How often does one get the chance to read a genuinely awesome work that purports to be from three thousand years ago that was once “particularly fatal” to own, in the words of its translator into English? Well, if you take a look at T’ai Kung’s Six Secret Teachings, part of the Seven Military Classics of Ancient China, translated by Ralph Sawyer, you can read it as often as you like. Of course, reading such a work would imply that you are interested in military history and have an interest in Asian literature, both of which apply to me.
Now, the work as a whole is interesting enough. For one, it is divided, as its (English) title would suggest, into six teachings. No one really knows, apart from the first two, what relationship the names of the teachings have to do with the contents, but we can still guess. The Civil T’ao (teaching) shows how moral and effective government is both necessary for the survival of the state and as the foundation for warfare, advocating limited expenditures on government and low taxes to ensure loyalty and moral virtue among the people. The Martial T’ao discusses political measures (set in the Shang vs. Chou showdown in the 11th century BC), assessing the chances of Chou victory favorably and advocating the use of psychological and moral warfare against one’s opponent to sow the seeds of their downfall through any means possible. This is advocacy of warfare at its most devious and tricky. The Dragon T’ao focuses on military organization, including the command staff, and advocates the separation of civil and military leadership, offering substantial freedom of action to generals. The Tiger T’ao focuses on misdirection, speed & flexibility in maneuver, as well as how to extricate one’s army from dangerous battlefield situations. The Leopard T’ao focuses on solutions to fighting in difficult terrain, against stronger foes, and how to stop rampaging invaders through skillful troop deployment and explosive action. The last teaching, the Canine T’ao, focuses on principles for employing chariot, infantry, and cavalry forces, including how to exploit enemy weaknesses in their ores and how to identify and select people worthy of elite units and train one’s soldiers so that they can be more effective.
Why was possession of this work “particularly fatal,” and why is it such a controversial work? For one, the work clearly support the revolutionary overthrow of tyrants through any means necessary, meaning that its possession by a common person would indicate two things: that they thought the rulers were tyrants, and that they were committed to overthrowing them. Generally, tyrants look down upon being called out on their tyranny, even implicitly, and tend to react a little bit forcefully to such a threat by capital punishment, usually of a particularly gruesome sort.
To answer the second question, the work is controversial for at least a couple of reasons. For one, some people doubt that it was really written during the period it purports to be, even if it has a “core” of applicability to it. It is very possible that the work was written in the late Warring States period (3rd century BC) to advocate the overthrow of the tyrannical Ch’in dynasty (as the Han dynasty eventually did), by pointing to the previous situation when a virtuous leader defeated a vastly more populous empire ruled by a similarly despotic and tyrannical emperor. If it worked once, it can work again, right? Additionally, one of the best ways to advocate new ideas in a very conservative and tradition-bound society is to pretend that the advice is very old, or even to use lessons from a long-time ago to apply them to the current situation, so that the advice is not (and more importantly, is not seen) as new at all, as “progressive” ideas are generally bad in such a hidebound culture. Clearly this idea has applicability to areas outside of Chinese military studies, to the alert reader.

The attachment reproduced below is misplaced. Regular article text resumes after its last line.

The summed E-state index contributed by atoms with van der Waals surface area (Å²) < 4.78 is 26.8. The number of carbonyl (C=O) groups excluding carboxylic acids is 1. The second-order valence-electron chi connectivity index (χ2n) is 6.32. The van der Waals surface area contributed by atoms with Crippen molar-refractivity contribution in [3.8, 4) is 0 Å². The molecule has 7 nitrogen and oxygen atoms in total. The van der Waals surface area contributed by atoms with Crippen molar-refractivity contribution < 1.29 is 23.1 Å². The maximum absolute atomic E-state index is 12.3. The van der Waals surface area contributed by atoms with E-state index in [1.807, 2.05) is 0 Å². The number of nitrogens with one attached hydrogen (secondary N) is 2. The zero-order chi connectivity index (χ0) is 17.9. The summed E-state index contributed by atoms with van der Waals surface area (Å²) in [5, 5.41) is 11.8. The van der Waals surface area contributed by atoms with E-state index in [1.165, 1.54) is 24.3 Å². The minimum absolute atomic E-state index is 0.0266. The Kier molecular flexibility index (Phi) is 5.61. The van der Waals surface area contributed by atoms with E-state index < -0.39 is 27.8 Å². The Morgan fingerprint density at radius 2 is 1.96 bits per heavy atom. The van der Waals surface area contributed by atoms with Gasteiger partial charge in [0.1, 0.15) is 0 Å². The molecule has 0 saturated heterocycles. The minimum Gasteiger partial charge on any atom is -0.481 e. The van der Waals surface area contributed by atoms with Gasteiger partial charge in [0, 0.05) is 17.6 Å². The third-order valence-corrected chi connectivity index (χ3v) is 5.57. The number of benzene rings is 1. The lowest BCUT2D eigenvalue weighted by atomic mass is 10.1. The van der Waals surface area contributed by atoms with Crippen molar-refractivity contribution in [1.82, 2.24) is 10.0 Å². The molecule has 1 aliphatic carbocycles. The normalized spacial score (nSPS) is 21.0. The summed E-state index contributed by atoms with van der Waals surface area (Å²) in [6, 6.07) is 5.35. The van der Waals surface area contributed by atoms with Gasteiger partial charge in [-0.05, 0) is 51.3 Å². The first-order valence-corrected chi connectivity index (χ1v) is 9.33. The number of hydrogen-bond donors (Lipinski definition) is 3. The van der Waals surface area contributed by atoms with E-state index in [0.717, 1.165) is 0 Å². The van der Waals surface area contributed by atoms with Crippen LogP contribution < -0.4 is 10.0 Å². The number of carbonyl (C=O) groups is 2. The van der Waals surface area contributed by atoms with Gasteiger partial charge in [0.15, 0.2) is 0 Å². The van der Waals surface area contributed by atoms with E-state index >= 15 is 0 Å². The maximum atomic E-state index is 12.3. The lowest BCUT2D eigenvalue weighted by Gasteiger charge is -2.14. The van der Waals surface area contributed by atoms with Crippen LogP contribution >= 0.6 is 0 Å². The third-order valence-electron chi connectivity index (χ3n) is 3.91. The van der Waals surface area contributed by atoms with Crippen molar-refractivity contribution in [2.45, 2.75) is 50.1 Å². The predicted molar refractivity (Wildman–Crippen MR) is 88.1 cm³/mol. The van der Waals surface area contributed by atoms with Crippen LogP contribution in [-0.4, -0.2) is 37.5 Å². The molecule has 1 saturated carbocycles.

Additionally, there are some elements of the advice of the book that cause controversy among students of Chinese military history and culture. For one, the military arts in China have typically been attacked and maligned by the dominant Confucian literati, who thought that generals could not be wise sages, but that only those who could understand poetry and the Confucian classics could be considered a sage. Even those military leaders, like T’ai Kung, who advocated Confucian virtue for leaders, were not given credit for their moral teaching, but rather condemned for their military profession. Additionally, many Chinese mandarins found it unsettling and shameful that a virtuous man would advocate taking advantage of an enemy ruler’s morally dissolute nature by sending him bribes and prostitutes to whittle away his power and focus while working to overthrow his rule, seeing the exploitation of an enemy’s immorality as itself immoral. (Truth be told, I’m with T’ai Kung on this—if one is in a life or death struggle, exploit the weaknesses of one’s enemies.)
Suffice it to say, the work deserves a far larger audience than its present obscurity has condemned it to. Since the book has escaped the very narrow audiences of imperial historians and emperors (apparently the book was forbidden to read by imperial relatives, for fear that the book’s teachings would inspire sedition and revolt), a clearly revolutionary and rather entertaining dialogue (the form in which the book is set) makes for a read that is not only historically significant, but also very enlightening for an audience far beyond those who are experts in East Asian studies.